Fringe Online 2020
With Book by Anna Ledwich, Music and Lyrics Richard Taylor, it’s directed by Dale Rooks with Set Designer Simon Higlett , Costume Designer Ryan Dawson Laight, Lighting Designer James Whiteside. Sound Designer Gregory Clarke, Movement Director Lizzi Gee, Puppetry Nick Barnes
Musical Arrangements Richard Taylor with Musical Director Colin Billing Assistant Director Lauren Grant
Musical Director / Keyboard Colin Billing, Woodwind Gavin Tate-Lovery, Woodwind Sarah Watson, Viola Jason Glover Upright Bass / Bass Guitar Stephen Street, Percussion / Orchestra Management Mark Taylor. To return and will be on demand.
So here’s the spiel. A daft prince cursed to a life alone in a castle; a kind and beautiful girl who asks her father for nothing but a rose (aah). Form books on table, though it’s the 1940s: so one needs to learn to love and be loved, the other more quickly realises there’s more than meets the eye. As it happens for us, a lot more. Pay attention because there’s two stories here.
There’s role-swaps throughout this Chichester festival production, but we’re caught in glorious aspic in 2018, and it’s enchanting. Here the role falls to Hal Darling who monsters in the part, the raging beast who slowly shades true colours (he’s got a lot of those, mainly snot green) when he effectively abducts Beauty into his life, on a plea-bargain to free her erring father’s who – yes plucked that rose. Not just any rose either. Not a prick of conscience till there’s a roar.
Opposite Hal on Tuesday is Mia Cunningham-Stockdale as Beauty, a part she carries with heart-stopping aplomb and an assurance so clearly completely natural you wonder where she’s going next. I hope we’ll find out soon.
1940s, a farming narrative gives us a blast of ensemble and a moral frame: a group of children have been evacuated to a dingy spacious manor house out of bomb’s way. There’s a rather forbidding housekeeper drills them in obedience, where there’s a rumour of a monster and a shrouded portrait drifts past. It’s story-time. Then we’re in a narrative of a feckless family, seemingly very recent, also in wartime conditions: a widower with selfish children berating him for their drop of affluence.
Only his favourite, Beauty never complains, getting on with planting vegetables for them to eat (really digging for victory) whilst the others clamour for ribbons. When the father’s off to discover what’s happened to one of his ships, Beauty’s request is the modest one we know.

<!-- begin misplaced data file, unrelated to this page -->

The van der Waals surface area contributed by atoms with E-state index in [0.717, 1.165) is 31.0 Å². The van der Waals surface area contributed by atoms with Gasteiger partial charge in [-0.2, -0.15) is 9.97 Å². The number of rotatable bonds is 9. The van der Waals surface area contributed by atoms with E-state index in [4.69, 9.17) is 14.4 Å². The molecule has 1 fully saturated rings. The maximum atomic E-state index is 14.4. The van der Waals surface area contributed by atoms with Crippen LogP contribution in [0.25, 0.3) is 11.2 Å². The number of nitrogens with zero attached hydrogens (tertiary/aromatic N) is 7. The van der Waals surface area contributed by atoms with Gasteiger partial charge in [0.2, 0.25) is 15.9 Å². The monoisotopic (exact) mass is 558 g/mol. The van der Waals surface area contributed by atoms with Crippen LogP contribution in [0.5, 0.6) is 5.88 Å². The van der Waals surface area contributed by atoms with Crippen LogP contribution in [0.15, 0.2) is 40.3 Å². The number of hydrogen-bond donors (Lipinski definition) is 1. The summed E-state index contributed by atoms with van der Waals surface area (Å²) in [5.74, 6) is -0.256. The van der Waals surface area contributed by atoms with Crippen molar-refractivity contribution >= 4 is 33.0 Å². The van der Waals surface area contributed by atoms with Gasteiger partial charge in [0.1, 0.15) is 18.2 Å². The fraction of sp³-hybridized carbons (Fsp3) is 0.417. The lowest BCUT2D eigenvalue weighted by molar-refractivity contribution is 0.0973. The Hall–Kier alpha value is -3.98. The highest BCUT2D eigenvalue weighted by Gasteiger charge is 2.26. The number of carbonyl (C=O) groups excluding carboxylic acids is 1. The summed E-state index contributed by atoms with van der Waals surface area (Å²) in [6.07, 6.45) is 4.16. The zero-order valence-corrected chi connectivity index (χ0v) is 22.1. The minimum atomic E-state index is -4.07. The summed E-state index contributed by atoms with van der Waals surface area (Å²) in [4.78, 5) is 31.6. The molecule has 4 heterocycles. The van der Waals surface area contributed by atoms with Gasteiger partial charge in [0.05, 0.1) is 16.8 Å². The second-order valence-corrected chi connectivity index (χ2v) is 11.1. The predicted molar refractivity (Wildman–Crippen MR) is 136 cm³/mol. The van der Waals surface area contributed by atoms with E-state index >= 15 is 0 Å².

The two offer tonally touching love duets, Beast all harrumph then begging, slyly. Beauty’s initially justified in berating her solitude, and at drawing a short straw in her feckless father’s plea-bargain. So there’s an antiphonal harrumphing duet, but then Beauty slowly melts to the horticultural warmth Beast glows with.
It’s a tale about seeing that beauty’s only – well sin deep might be too sophisticated but you get the picture (yes that portrait in the framing opening and closing scenes…). Darling and Cunningham-Stockdale show the emerging, reluctant emulation preceding all love matches with a hesitant delicacy, an intimacy that’s just a little breath-taking. Each portrays steps forward and sideways the Book dictates with naturalism and shy comedy.
Cunningham-Stockdale’s superb, and darling, only ever seen in relation to her, seems master of his role. He after all has to transform vocally as well as shed his skins.
There’s a semiotic warmth to their unfolding feelings. Beast un-creaks through invitations to dinner that for a month are sulkily declined; but realises the way to Beauty’s heart lies tiptoeing through his garden. Beauty sees through a virid horror which in this video’d production shows a few of the really young audience in tears. CFT offers appropriate age guidance.
Cue sunshine: and with more than a pinch of John Inman Crispin Glancy minces his costumier in a delicious turn. There’s telling detail in his movement, dance routines and a truth out of a flounce. Glancy rivets attention, his gorgeous apparel merely shimmering his movement.
Winston the horse acted by Jennifer Goodier is a show-stealer snorting to a dromedary immortality.
It was sadly impossible to access and thus appraise other parts, but the four mentioned were outstanding.
With book by Anna Ledwich, and Music and Lyrics by Richard Taylor – who gave us Flowers for Mrs Harris – we have another attractive musical and score. Melodically it’s memorable at the time even if it fades a little afterwards. What makes it memorable is recalling that enchanting quartet, particularly the leads.
It’s directed by with panache and sympathy by Dale Rooks with Simon Higlett’s swirling set beautifully purposed, costume by Ryan Dawson Laight, and given the versatility of fast-moving scenes, that all-important function of lighting – James Whiteside knows how to melt gothic shadows and eerie caverns with shafts of humanity, and it’s needed in key scenes. Sound by Gregory Clarke billows out but is crisp and never overpowering. Movement by Lizzi Gee is telling – there’s not just that ensemble of children to return like oxygen filling a vacuum but swooping in the wondrous puppetry of Nick Barnes.
Musical Arrangements were also Richard Taylor’s with musical director Colin Billing and his delicately punchy band.
The 1940s is a clue to what we can take from this superb adaptation. The narrative’s absolutely locked into a fable that’s framed by a vey unexpected love story. Those zooming children will wake up next morning echoing just a little of Beauty’s wisdom, but in a real world. Nothing so convincing has been done with this legend. It deserves many revivals.